Advisers using social media for business have seen an 11 per cent increase in clients in the past year, Sophie Hall, head of the intermediary division at Iress UK, has said.
Commenting on the launch of the FCA’s consultation on its approach to supervising financial promotions in social media, Ms Hall said: “Social media brings a global element to the world of financial advisers.”
The intermediary head of Iress, a supplier of wealth management, mortgage and financial markets systems, said the increasingly central role of social media has helped advisers learn skills such as best practice techniques.
The number of high net-worth individuals under the age of 40, whose use of social media is second nature, is growing, so it is a very good means for advisers to reach them, Ms Hall also said.
Philip Calvert, founder of the social network for advisers LifeTalk, said that there is still a large chunk of advisers who will not have anything to do with social media.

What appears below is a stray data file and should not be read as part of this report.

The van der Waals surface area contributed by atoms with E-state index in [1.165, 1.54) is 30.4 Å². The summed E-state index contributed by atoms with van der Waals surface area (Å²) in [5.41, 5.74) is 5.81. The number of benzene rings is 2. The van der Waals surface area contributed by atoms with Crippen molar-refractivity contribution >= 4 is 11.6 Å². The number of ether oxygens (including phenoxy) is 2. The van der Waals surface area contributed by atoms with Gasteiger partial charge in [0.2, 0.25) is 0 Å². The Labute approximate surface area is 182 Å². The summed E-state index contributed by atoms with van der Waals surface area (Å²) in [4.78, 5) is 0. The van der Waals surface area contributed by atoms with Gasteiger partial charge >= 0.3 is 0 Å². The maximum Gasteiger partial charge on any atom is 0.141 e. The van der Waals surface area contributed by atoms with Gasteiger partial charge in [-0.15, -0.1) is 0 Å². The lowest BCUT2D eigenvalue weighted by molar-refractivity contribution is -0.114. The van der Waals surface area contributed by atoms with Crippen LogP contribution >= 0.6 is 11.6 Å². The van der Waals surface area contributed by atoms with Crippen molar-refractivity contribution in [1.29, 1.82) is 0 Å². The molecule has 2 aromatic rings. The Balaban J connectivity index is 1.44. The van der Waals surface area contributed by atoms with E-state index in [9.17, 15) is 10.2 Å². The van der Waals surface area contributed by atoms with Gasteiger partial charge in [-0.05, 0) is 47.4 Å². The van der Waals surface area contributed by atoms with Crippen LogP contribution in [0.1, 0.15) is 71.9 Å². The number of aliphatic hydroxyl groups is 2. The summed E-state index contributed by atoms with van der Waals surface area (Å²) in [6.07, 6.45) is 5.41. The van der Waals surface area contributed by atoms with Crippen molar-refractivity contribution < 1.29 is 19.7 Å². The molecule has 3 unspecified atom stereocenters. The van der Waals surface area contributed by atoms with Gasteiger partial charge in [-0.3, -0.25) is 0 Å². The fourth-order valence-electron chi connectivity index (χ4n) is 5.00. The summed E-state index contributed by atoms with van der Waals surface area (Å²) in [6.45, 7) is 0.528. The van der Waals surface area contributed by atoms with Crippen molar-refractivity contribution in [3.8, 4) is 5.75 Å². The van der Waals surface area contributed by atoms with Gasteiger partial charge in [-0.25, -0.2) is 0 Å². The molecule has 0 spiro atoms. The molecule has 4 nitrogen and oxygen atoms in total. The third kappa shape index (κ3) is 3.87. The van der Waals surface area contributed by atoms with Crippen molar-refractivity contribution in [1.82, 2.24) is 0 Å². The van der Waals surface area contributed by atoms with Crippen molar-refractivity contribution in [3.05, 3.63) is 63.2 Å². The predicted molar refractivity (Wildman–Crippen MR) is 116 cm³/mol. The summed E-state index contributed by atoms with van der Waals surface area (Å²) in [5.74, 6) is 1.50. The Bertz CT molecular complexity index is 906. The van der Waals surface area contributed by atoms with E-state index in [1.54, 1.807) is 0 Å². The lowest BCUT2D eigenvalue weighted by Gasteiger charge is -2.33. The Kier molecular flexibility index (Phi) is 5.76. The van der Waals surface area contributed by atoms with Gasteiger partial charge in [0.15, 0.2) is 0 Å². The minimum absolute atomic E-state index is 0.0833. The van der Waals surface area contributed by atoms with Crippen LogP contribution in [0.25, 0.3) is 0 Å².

He said: “Many of them simply do not believe it has any part to play in an adviser’s business, and they will often use compliance as the reason why they cannot or will not take it forward. I encourage advisers to use social media to build trust, which is never likely to be of concern to their compliance people.”
With social media interconnected with mobile devices, Mr Calvert recommended that advisers put more effort into the mobile version of their website than the desktop version.
According to statistics quoted by Ms Hall, 47.7 per cent deemed mobile applications important for conducting transactions.
What next? The FCA consultation closes on 6 November.
Matthew Walne, director of Leicestershire-based Santorini Financial Planning, said: “Social media is an integral part of how we do business today, and has helped me raise my profile no end.
“Most advisers do not use it to promote financial services but to help consumers make better decisions. It is also used as a tool for discussion and a means for learning and sharing ideas among peers.
“I can understand why the FCA is worried, but it is looking at from the wrong angle. It would be great if the FCA could engage more with advisers on social media, especially Twitter.”